So today is my birthday, and I'm out doing birthday fun things. I get a surprise call on my cell phone that the TPI-Equaterra (n'er to be Veritage) merger has been terminated today. I opted not to drop everything and scramble to make phone calls, but I did make a few. One source said it best, "Personalities clashing over every issue from future strategy to who drives the bus." Another source said it was valuation that was the final culprit.
I'll snoop around more on Monday. We'll try to do a follow up on the online version of GITS. I'll also print something more in-depth here.
The Veritage story is out. It went to the printer yesterday. You'll have to have a subscription to GITS if you want to read it.
I had a great chat yesterday with an old friend and source whom I suppose would like to remain anonymous. He suggested I elevate the discussion for this site to focus on what's truly innovative in the market, rather than covering the usual who's doing what in the market. It has some interesting possibilities.
We're mobiling around here to get the blog launched to the ITSinsider community. I spent most of the previous two weeks researching, writing, and fact checking a story on the TPI- Equaterra merger for Kennedy's Global IT Services Report Newsletter. As soon as it's published, I'll post it on the site.
Part of my research on the newco, "Veritage" included looking up one of my old newsletters, The Integrator from 1992. I may have been the first industry reporter to report on TPI. The spectacular growth this business has enjoyed over the course of my career always amazes me. Denny McGuire (founder, TPI) had 5 employees when I interviewed him; he was almost shy and humble about his success. Denny was always charming and likeable. He plugged my newsletter in public forums, and both he and Warren Gallant (his first employee and ex-partner) spoke at my first industry conference. I got a kick out of how Denny would give me a backhand compliment by referring to my newsletter as the Vanity Fair of the business. It was a fair label and one that I privately enjoyed. You see, in those days, and to some degree it still holds today: this is not a widget business. It's a business about people– their personalities, their relationships, their debts, their loyalities, their motivations, their character. Tracking this business is about knowing the leadership of the business. Really knowing them– knowing how they'll behave in a situation based on past performance. I find it all fascinating. To be perfectly frank, the business of outsourcing sometimes bores me, but the high stakes, big business drama that drives these big deals and alliances is great stuff.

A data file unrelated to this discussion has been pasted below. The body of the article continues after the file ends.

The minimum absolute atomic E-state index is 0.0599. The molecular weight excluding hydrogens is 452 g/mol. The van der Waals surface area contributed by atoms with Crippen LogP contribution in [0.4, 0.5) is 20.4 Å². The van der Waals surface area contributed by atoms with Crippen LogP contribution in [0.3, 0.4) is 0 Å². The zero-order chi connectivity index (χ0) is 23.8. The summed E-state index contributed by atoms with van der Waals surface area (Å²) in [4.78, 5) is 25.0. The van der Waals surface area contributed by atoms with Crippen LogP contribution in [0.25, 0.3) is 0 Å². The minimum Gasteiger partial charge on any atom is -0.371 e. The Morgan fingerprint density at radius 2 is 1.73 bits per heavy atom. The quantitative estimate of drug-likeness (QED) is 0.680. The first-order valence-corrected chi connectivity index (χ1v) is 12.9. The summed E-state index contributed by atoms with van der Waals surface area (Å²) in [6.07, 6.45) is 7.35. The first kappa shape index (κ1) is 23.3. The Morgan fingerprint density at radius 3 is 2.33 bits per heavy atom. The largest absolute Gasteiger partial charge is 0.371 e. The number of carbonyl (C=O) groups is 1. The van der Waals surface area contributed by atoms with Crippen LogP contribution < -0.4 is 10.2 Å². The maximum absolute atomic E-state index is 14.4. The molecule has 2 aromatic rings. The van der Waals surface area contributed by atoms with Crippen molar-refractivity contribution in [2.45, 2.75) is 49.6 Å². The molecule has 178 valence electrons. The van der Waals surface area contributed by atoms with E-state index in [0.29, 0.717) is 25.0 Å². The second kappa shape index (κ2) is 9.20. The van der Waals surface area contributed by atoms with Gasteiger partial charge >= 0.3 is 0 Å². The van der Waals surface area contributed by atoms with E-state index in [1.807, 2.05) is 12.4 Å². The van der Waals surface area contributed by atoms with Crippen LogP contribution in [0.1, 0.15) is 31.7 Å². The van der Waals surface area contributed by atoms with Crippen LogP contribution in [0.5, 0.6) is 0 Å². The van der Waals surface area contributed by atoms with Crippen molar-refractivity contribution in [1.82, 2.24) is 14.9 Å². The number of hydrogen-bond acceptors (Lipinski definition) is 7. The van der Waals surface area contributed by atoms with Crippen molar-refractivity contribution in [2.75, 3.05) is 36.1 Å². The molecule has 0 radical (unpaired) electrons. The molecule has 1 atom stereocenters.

For all the billions of dollars and all the fanfare– it's the competition, the win, the score– that makes the game interesting. Twenty-first century gladiators. Who wouldn't want to write about that?
I' ve been spending time these weeks reconnecting with my network. Today, I had a nice chat with my old friend and colleague, Jack Sweeney, editor of Consulting Magazine. Jack and I have known each other since, Jeez, I'm not even sure– a long time. The magazine looks great; I'm particularly pleased he's doing well. It was good to catch up with him. He filled me in on a few things I was unsure of– namely Bob Howe's whereabouts these days and whatever became of George Shaheen…
I'm still wrestling with the where-in-the-market-do-I-want-to-settle-in question. There are good arguments on both sides of the debate (staying in the outsourcing market or going back to the internet services market). I'll keep soliciting good advice.
Well, here we are. I have some catching up to do. The good news is a lot of the same players are still around . The bad news is that the market has fragmented off into some interesting spaces that will require some study. No worries. I'll keep you posted.